A British motoring organization insisted Monday that it had no plans to use Princess Diana in a seat belt campaign that critics charged was tasteless and insensitive. Politicians, police and safety organizations had condemned a reported plan by the Royal Automobile Club for a campaign claiming the princess could have survived the Aug. 31 Paris car crash if she had been wearing a rear seat belt. On the other hand, margarine tubs bearing Diana's official logo went on sale Monday -- provoking complaints about commercialism, even though the money will go to charity.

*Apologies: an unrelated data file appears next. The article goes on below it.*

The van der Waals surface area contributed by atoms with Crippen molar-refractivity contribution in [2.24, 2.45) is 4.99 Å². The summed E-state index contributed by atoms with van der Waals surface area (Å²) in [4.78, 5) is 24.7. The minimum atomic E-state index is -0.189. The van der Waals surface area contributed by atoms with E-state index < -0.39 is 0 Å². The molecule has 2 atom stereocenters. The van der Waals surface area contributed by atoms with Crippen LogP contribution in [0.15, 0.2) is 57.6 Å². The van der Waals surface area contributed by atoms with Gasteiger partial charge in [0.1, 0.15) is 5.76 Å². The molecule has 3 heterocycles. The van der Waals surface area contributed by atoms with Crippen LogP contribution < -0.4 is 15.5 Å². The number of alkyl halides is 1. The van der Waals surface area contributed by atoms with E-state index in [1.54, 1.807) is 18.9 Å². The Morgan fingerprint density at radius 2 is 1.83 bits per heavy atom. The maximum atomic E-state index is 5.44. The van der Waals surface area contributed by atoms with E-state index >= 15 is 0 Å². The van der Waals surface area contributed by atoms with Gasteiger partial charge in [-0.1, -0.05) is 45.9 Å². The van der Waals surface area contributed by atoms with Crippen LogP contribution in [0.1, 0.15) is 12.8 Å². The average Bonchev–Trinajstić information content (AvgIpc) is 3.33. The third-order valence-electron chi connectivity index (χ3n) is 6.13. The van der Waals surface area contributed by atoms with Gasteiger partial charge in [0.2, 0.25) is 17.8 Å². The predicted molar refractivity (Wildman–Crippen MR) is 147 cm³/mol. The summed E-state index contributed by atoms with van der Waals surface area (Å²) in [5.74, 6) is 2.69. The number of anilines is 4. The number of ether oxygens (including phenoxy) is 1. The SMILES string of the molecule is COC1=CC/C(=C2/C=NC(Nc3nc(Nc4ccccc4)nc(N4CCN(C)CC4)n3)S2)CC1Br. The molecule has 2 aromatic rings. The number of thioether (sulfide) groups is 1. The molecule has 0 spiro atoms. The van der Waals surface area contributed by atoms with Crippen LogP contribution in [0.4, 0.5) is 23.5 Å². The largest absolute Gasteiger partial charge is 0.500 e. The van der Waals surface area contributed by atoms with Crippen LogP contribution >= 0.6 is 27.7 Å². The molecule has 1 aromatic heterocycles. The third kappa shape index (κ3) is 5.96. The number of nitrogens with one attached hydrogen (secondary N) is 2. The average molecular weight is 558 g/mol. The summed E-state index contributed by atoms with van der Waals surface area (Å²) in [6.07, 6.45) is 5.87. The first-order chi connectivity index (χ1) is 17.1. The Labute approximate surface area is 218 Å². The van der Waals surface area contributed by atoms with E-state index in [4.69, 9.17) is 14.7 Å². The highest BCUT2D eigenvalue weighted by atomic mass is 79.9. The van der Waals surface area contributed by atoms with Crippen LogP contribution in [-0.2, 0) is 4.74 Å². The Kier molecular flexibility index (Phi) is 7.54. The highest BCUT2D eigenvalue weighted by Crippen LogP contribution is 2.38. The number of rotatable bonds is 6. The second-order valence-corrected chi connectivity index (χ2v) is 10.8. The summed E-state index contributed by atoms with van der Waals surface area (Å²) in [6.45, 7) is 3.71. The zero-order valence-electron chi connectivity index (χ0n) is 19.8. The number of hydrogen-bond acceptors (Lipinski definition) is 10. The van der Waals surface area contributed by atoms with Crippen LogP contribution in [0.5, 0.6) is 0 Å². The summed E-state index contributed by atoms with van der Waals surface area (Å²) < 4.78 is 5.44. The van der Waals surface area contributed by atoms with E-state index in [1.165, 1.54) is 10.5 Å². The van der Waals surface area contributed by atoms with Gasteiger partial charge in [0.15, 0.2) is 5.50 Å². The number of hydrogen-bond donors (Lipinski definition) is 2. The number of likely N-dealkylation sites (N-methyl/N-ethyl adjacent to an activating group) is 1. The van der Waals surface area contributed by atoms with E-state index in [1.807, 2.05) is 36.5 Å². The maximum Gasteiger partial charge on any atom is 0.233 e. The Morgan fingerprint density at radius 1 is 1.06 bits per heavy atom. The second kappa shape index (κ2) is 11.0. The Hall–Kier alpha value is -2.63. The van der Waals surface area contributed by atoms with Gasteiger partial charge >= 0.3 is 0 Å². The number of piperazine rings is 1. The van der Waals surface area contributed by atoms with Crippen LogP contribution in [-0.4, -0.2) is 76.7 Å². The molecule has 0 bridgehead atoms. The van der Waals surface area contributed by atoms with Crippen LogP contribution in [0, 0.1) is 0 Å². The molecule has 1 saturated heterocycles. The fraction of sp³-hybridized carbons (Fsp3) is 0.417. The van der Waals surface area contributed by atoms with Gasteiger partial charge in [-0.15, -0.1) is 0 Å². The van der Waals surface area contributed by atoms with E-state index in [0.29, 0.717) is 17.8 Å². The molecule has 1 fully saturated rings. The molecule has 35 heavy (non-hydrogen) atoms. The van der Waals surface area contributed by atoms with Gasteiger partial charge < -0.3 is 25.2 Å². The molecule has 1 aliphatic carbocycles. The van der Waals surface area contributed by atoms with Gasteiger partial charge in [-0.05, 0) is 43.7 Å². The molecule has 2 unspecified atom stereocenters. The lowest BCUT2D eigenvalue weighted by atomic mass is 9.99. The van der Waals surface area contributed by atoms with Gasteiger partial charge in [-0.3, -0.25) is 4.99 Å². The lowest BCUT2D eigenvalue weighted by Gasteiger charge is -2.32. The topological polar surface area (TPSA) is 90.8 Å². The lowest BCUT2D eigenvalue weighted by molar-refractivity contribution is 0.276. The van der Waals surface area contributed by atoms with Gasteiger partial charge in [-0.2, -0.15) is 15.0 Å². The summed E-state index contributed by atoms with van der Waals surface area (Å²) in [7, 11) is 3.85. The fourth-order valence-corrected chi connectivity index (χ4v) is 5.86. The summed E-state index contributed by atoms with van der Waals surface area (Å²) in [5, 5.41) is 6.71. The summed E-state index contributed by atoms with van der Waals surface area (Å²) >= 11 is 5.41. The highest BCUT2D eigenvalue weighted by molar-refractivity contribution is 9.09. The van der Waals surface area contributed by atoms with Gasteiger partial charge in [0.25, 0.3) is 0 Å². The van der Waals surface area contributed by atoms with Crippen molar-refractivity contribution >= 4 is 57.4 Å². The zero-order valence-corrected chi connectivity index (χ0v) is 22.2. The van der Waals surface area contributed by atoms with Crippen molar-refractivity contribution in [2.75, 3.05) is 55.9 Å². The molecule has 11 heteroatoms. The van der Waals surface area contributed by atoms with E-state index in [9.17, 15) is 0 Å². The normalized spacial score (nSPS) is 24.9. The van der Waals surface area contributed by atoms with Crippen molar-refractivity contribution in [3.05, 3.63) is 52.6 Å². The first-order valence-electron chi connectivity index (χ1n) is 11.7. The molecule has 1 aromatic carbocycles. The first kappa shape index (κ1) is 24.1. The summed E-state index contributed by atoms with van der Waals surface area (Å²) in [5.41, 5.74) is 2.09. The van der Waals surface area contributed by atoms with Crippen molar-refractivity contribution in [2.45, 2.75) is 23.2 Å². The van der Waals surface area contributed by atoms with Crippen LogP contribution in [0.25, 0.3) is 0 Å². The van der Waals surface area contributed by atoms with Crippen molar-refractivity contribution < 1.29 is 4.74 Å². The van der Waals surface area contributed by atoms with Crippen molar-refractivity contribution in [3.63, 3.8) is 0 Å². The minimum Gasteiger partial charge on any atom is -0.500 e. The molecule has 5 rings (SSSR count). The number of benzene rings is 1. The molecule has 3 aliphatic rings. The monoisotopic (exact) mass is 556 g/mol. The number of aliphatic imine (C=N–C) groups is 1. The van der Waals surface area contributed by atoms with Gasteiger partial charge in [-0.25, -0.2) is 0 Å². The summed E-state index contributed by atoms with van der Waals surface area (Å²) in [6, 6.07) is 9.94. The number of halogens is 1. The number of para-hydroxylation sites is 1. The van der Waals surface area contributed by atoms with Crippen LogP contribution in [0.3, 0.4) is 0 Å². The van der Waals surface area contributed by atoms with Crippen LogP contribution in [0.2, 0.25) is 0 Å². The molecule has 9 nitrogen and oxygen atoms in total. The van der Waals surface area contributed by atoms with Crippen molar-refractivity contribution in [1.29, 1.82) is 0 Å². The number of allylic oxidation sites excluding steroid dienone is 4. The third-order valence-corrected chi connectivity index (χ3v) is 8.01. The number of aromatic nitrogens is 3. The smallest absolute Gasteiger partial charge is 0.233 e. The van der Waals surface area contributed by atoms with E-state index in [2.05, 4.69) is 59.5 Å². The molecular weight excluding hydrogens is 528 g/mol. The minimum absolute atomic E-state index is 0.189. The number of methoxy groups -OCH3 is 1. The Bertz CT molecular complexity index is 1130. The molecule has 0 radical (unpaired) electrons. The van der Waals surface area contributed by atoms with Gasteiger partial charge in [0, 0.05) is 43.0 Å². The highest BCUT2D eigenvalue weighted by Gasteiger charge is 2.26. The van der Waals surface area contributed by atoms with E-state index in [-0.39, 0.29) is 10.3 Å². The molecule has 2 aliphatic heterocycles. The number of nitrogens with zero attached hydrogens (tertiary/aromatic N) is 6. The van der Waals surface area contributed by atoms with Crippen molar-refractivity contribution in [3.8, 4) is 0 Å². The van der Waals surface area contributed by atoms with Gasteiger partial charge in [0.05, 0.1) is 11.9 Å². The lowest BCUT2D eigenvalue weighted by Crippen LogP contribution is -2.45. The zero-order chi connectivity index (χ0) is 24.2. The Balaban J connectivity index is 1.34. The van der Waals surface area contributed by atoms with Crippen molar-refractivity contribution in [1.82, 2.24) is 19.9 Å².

Britain's Prince Charles and his sons, William and Harry, began their first joint visit to North America since the death of Princess Diana. The chartered jet carrying Charles and Harry touched down at Vancouver's airport under threatening skies Monday evening. The royal party headed quickly to a hotel, but first greeted a waiting crowd -- and Harry, 13, accepted several red roses from young girls. William flew to Canada on a separate commercial flight. (He is not allowed to use the same aircraft as his father because he is second behind Charles as heir to the British throne).